Science Fun


Posted On: 17 Jan

St. Mary Magdalene is our Spotlight School of the Week


GRADE: 1st
PROGRAM: Measure Treasure
Scientist: Craig

It (was) Friday! By the time you read this, it won’t be Friday anymore. Anyway, I was excited to wake up and attend my favorite grade at St. Mary Magdalene today. I had visited the first graders earlier this year, so they knew a little about what to expect. Today I was teaching them all about the importance of measuring in science. As a reader, you might be thinking this may be a very boring topic to bring into a classroom of first graders. Well, I was confident I had it all covered.

We started off discussing the importance of standard measurements instead of non-standard in science. To show them, we made one of my favorite experiments: Elephant’s Toothpaste! We measured out specific amounts of chemicals to create a wildly, foamy concoction. By doing this, we were able to understand what might have happened differently if we didn’t use correct measurements.

The students then had a chance at engineering and operating a crane that was able to lift some treasure from the bottom of the ocean. This required them to use some estimates as well as exact measurements so our crane did not topple over and was strong enough to lift our treasure.

After deconstructing our cranes, we used chemicals to measure out chemicals to create exploding mini volcanoes right in the classroom. The students always get a kick out of the eruptions. We concluded our program by creating slime. Of course, this required exact measurements to create the consistency that we wanted. Weirdly, the students mentioned how much the slime smelled like Cheerios. Never a dull moment!

Keep Exploring!

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Posted On: 21 Dec

Olds Elementary is our Spotlight School of the Week

Olds Elementary

GRADE: 2nd
PROGRAM: Sound Surprise
Scientist: Christine

It’s beginning to feel a lot like Chris…Wow! This school is right by my house. What?! How have I never been to this school? I used to run by this school every Wednesday with a friend from Run Club.

These were the thoughts running through my head when I pulled up the school on Google Maps. I was delight it was only 11 minutes away and that I would be in a beautiful neighborhood in downtown Raleigh. Although, it was raining I was delighted to try out a new school. That’s one of the most delightful things about this job. Visiting new schools! I have been to over 200 different schools in NC! Maybe even more than that, and I love adding more to my list.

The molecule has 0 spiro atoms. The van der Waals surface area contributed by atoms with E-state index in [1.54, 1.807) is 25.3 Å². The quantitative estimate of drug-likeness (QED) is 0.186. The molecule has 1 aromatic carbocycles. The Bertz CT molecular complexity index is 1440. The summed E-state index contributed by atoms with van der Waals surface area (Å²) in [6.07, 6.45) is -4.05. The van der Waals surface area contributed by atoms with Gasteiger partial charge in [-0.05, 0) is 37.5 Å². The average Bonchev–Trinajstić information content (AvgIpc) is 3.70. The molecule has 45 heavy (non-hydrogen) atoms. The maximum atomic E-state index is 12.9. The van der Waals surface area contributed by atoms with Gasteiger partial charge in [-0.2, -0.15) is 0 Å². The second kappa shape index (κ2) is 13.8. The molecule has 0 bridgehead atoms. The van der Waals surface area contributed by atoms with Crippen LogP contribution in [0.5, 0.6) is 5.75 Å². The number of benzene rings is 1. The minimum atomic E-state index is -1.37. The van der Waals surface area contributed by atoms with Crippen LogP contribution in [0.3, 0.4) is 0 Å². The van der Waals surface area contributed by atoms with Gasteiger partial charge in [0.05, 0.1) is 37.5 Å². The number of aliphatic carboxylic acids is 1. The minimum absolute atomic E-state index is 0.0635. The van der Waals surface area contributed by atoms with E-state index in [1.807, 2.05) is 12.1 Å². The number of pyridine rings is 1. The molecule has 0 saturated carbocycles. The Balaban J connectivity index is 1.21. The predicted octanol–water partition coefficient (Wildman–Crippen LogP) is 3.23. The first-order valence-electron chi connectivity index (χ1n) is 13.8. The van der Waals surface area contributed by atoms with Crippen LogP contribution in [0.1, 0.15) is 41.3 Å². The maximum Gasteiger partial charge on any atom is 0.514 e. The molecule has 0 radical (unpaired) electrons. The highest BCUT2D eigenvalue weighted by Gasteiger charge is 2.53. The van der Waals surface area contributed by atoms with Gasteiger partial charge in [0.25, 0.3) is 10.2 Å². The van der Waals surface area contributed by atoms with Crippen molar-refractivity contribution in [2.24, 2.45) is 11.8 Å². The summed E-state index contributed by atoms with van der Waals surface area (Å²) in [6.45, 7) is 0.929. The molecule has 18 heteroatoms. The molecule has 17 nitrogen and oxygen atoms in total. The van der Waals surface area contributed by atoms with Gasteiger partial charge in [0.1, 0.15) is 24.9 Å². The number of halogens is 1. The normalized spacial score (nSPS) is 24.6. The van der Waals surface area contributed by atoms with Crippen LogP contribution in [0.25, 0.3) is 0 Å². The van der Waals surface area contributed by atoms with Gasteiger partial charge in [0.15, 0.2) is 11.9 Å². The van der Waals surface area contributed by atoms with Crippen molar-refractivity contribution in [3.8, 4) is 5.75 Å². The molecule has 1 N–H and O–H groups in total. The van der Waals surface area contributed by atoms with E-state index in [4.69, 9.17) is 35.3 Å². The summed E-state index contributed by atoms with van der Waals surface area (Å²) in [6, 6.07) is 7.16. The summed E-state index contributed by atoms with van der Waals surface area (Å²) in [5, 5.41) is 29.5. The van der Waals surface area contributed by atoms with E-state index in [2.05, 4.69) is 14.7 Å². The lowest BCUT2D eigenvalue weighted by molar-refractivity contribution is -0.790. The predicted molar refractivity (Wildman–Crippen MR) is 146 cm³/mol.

A new school has a good ring to it. Ring? Noise? Vibrations? What a perfect day to teach “Sound Surprise” to the 2nd graders at Olds. I succeeded at surprising them with a needle balloon pop and made student giggle with delight when being splashed in the face with water.

So much water on a rainy day! Hopefully, next time, it will be sunny, but like I said it didn’t’ get my spirits down.

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Posted On: 13 Dec

Morris Grove Elementary is our Spotlight School of the Week


GRADE: 3rd
PROGRAM: A Matter of Science
Scientist: Cameron

Morris Grove Elementary in Chapel Hill has the best t-shirts. No, really! It’s true! I visited 3rd grade here this week to teach “A Matter of Science”, which is my very favorite program.  As I surveyed my first group, I noticed a child wearing a light blue t-shirt that had a white image of North Carolina with the word “gecko” in the middle. I laughed quietly to myself at what I thought a parody; maybe this kid had visited some reptile zoo that had themed t-shirts. I’m sure you’ve seen shirts just like that before, which instead say “home” in the middle. No? It’s just me? Well, I think they’re cool, and people from lots of different states have them. At any rate, I mostly forgot about the shirt as I launched into the program.